Brent A. Burns, Esq.
According to the Wall Street Journal, next week FINRA's Board of Governors will be working on rule changes that will prohibit the practice of conditioning settlements on an investor's agreement not to oppose expungement.
FINRA is focusing again on the expungement issue as a reaction to the Public Investors Arbitration Bar Association's (PIABA) scathing study released last fall and at the recent urging of two United States Senators.
The PIABA study found that in cases resolved by settlements or stipulated awards, expungements were granted an astounding:
- 89% of the time from June 1, 2007 through mid-May 2009, and
- 96.9% of the time from mid-May 2009 through the end of 2011.
FINRA initially downplayed the study's conclusions noting "[w]hile still significant, the number of arbitrator-recommended expungements executed by FINRA following a court order during the five-year period (838 orders) covered by the study is less than 5 percent of the total number of customer disputes filed (17,635)." However, FINRA also promised to review "its rules and interpretations and consider changes to provide more clarity as to what actions in connection with conditions on settlements violate conduct rules."
As you can imagine, the PIABA Study raised more than a few eyebrows and was widely reported by the press: Reuters, Wall Street Journal and others media outlets. Eventually it got the attention of United States Senators Jack Reed (D - RI) and Chuck Grassley (R - Iowa) who sent a joint letter to FINRA on December 16th demanding it address the issues raised in the PIABA Study explaining:
We believe that meaningful investor protection includes the disclosure of whether a customer dispute was settled. Not just for transparency sake, but also to help prospective investors make informed decisions about which individuals or firms with whom to do business.
On January 6th, FINRA responded to the Senators in a nine page letter in which they acknowledged that there was a serious problem:
We remain extremely concerned over the inordinately high percentage of expungement relief granted by arbitrators in settled cases.
In its comprehensive response, FINRA addressed the competing policy concerns and detailed the expungement framework including explaining how FINRA responds to expungement requests and how BrokerCheck works. FINRA also discussed its continuing efforts to educate arbitrators and monitor expungement awards and other issues.
Significantly, as a result of the PIABA study, FINRA confirmed that it was working on a rule that would prevent respondents from conditioning settlement on an agreement by claimants to not oppose engagement:
We are presently developing rule changes that would prohibit the practice of conditioning settlements on an investor's agreement not to oppose expungement. While the suggestion to include such conditions in exchange for additional settlement compensation does not always originate with the brokerage firm or broker, this practice may interfere with the arbitrators' ability to independently determine the appropriateness of expungement and make the requisite affirmative finding.Interestingly, FINRA also flat out rejected a proposal from the PIABA study that would have invited FINRA and a designee of the state securities commissioner to appear at the hearing on the motion for expungement relief and to oppose expungement relief when such opposition was appropriate. FINRA reasoned that allowing third parties, like state regulators or even FINRA itself, to insert themselves into a private contractual arbitration proceeding was problematic, impractical and could threaten the ability of FINRA Dispute Resolution to operate a neutral arbitration forum.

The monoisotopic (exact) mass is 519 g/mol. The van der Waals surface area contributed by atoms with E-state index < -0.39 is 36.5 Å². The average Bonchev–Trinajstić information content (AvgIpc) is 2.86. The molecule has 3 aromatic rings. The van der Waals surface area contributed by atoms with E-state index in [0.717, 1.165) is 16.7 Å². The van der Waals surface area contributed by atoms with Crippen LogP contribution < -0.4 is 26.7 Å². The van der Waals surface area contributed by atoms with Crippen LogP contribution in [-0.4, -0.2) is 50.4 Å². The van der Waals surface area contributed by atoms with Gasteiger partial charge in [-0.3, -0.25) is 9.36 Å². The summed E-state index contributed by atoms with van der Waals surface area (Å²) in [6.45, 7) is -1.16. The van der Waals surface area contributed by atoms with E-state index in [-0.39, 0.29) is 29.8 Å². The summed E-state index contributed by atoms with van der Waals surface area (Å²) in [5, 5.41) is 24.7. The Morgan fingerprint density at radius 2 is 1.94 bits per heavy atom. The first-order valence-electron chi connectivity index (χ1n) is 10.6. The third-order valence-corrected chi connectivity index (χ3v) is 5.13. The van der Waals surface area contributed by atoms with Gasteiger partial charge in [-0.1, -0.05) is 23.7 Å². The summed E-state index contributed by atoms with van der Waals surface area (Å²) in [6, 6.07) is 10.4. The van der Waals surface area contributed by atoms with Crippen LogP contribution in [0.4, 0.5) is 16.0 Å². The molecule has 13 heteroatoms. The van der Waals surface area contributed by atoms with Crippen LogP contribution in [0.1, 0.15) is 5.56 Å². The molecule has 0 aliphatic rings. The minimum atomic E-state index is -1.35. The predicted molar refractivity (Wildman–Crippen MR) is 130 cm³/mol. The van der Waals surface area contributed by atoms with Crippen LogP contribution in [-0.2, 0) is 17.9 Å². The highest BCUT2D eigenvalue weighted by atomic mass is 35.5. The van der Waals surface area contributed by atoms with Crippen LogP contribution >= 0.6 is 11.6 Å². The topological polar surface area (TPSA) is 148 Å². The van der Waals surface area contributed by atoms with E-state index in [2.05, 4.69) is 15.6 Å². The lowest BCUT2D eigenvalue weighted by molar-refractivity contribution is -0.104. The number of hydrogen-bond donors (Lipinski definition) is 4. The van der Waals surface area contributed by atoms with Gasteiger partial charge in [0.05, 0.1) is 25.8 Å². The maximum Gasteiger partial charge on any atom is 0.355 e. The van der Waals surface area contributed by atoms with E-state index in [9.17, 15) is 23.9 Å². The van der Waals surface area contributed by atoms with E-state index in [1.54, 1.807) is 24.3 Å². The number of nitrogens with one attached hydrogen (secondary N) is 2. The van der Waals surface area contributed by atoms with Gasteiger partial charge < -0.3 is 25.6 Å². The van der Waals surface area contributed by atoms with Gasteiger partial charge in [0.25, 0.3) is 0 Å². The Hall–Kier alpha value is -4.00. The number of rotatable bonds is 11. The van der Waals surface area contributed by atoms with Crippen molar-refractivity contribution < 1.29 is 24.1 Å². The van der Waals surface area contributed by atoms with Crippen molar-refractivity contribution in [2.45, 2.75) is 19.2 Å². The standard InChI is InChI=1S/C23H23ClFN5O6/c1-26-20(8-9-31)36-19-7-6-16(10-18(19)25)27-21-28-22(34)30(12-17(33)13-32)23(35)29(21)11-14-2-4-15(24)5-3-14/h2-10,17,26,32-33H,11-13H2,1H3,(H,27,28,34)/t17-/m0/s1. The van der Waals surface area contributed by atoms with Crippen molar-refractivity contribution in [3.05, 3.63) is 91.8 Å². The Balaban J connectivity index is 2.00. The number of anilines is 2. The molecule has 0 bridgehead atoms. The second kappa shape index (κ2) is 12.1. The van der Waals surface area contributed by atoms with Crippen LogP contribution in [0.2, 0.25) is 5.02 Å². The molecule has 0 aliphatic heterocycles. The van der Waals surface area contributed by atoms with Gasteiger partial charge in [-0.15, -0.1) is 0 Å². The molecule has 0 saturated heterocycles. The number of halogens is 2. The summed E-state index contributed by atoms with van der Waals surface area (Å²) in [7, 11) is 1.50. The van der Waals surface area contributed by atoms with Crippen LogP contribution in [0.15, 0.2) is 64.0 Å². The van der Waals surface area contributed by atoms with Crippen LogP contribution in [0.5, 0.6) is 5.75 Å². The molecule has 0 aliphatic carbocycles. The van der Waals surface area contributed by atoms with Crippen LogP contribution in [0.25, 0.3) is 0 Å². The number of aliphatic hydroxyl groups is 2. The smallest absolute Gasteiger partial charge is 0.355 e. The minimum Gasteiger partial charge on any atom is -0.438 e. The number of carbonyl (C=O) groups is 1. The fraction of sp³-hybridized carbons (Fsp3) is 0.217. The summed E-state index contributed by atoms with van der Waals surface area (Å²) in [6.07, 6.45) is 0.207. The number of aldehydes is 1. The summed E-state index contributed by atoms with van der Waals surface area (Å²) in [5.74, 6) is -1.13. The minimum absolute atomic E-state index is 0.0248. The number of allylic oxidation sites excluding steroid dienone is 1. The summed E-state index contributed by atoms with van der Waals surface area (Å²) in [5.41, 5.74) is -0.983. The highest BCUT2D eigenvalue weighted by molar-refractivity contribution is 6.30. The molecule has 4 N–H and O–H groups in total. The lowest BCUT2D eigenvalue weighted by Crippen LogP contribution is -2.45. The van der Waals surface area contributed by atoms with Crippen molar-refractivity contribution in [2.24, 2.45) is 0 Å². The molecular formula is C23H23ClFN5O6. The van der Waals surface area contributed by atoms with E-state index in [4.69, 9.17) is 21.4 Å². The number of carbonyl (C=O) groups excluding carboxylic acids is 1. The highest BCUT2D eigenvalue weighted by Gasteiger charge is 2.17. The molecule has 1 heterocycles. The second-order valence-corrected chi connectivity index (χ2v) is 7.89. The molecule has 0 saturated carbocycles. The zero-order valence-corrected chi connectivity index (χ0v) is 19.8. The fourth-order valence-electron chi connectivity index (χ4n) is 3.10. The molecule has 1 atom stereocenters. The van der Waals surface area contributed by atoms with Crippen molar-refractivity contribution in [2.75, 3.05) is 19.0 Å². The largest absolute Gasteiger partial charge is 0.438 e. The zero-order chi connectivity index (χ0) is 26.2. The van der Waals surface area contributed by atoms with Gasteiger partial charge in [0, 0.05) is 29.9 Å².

That being said, FINRA did say it would continue its practice of opposing expungements in court to protect the integrity of the CRD system and BrokerCheck and to establish and maintain precedents that support FINRA's legal arguments.
It will be interesting to see what the final rule proposal looks like. Although FINRA will seek the approval of its Board to file the rule proposal during its February Board meeting, it is unclear how long it will take FINRA to file the rule proposal with the SEC. Until then, it seems there is nothing preventing firms from continuing to bargain for cooperation in expungement requests.
Brent A. Burns, Esq. represents individual and institutional investors as well as financial services professionals in arbitrations and litigations and maintains the Law Offices of Brent A. Burns, LLC with offices in New York City and Alpine, New Jersey. He also maintains the Brokers in transition blog